Memories of “Hollywood’s most grinding bore,” Ronald Reagan.
Inside the world of “Wooks,” the loner-craftsmen behind the coming marijuana-concentrate boom.
In Arkansas, a small cottage industry of lawyers arranges adoptions of the babies of Marshall Islands immigrants. But are parents only giving up their children based on a cultural misunderstanding?
Thursday, April 23
A doctor loses the woman of his dreams and hires a broke friend to help get her back. The plan is to prank her new boyfriend. Today, they’re in jail for murder.Previously: The Longform Guide to Skip Hollandsworth
Most people think they’d be thrilled to have their memoir snapped up for a movie. The author had a different, more troubled experience.
An Iraq War veteran, now a paramedic, runs into trouble.
"I rewarded the man with another hit of naloxone, which made him even more alive, even less happy. Karen was busy with the gear, and I thought for sure that the coast was clear. It wasn’t. As soon as I put the note in my pocket, I saw the boy. He stood in the doorway, watching me with a basically impassive expression. He chewed his gum. He blew a splendid bubble."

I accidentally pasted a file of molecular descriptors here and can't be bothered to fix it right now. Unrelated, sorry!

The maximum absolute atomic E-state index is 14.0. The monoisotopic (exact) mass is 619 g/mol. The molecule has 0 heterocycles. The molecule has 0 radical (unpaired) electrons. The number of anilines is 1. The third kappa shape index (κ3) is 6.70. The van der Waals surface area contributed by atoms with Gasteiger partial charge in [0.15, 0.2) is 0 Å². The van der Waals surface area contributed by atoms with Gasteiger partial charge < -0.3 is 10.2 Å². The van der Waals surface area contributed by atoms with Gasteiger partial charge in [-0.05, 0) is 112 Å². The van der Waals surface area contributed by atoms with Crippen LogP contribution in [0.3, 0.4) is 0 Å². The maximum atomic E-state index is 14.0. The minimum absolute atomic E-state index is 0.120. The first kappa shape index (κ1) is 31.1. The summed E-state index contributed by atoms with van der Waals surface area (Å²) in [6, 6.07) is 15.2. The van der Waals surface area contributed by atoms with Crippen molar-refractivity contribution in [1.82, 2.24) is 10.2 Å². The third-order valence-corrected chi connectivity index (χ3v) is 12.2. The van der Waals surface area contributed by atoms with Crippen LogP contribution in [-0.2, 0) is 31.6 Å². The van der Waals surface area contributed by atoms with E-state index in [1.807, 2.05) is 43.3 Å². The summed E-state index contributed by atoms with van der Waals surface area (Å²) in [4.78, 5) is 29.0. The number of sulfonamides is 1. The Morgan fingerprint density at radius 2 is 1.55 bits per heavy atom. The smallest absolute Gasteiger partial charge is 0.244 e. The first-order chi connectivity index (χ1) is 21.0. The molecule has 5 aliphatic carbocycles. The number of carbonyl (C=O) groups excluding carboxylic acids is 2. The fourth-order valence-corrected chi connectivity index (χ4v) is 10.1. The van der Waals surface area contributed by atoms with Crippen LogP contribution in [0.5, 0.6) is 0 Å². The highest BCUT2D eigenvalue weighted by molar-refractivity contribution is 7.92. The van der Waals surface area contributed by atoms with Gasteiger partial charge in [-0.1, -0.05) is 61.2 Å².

Inside the abusive practices of magazine-subscription sub-contractors.
Wednesday, April 22
Doc was a medical student in his 40s, but he spent his nights with the teenagers who hung around his San Antonion apartment complex, buying them drugs and booze. The first time he asked one of them to ritualistically kill him, they laughed it off. He would ask again.
Alexis Okeowo, a foreign correspondent, has written for The New Yorker, The New York Times Magazine and Businessweek.
“Nigeria is a deeply sexist country. It can be difficult for people to take you seriously. But that also has its benefits, because it’s very easy to disarm your subjects. If I’m interviewing people who underestimate me, I can get them to open up because they somehow think that I’m naïve or I don’t know what I’m doing. So I don’t mind if some sexist general or banker thinks I’m this young little student who doesn’t know what she’s talking about. As long as you tell me what I want to know, it’s great.”
When an accountant decided to call foul on Halliburton’s financial record-keeping, he thought he was doing the right thing. He spent 10 years fighting for the courts to agree.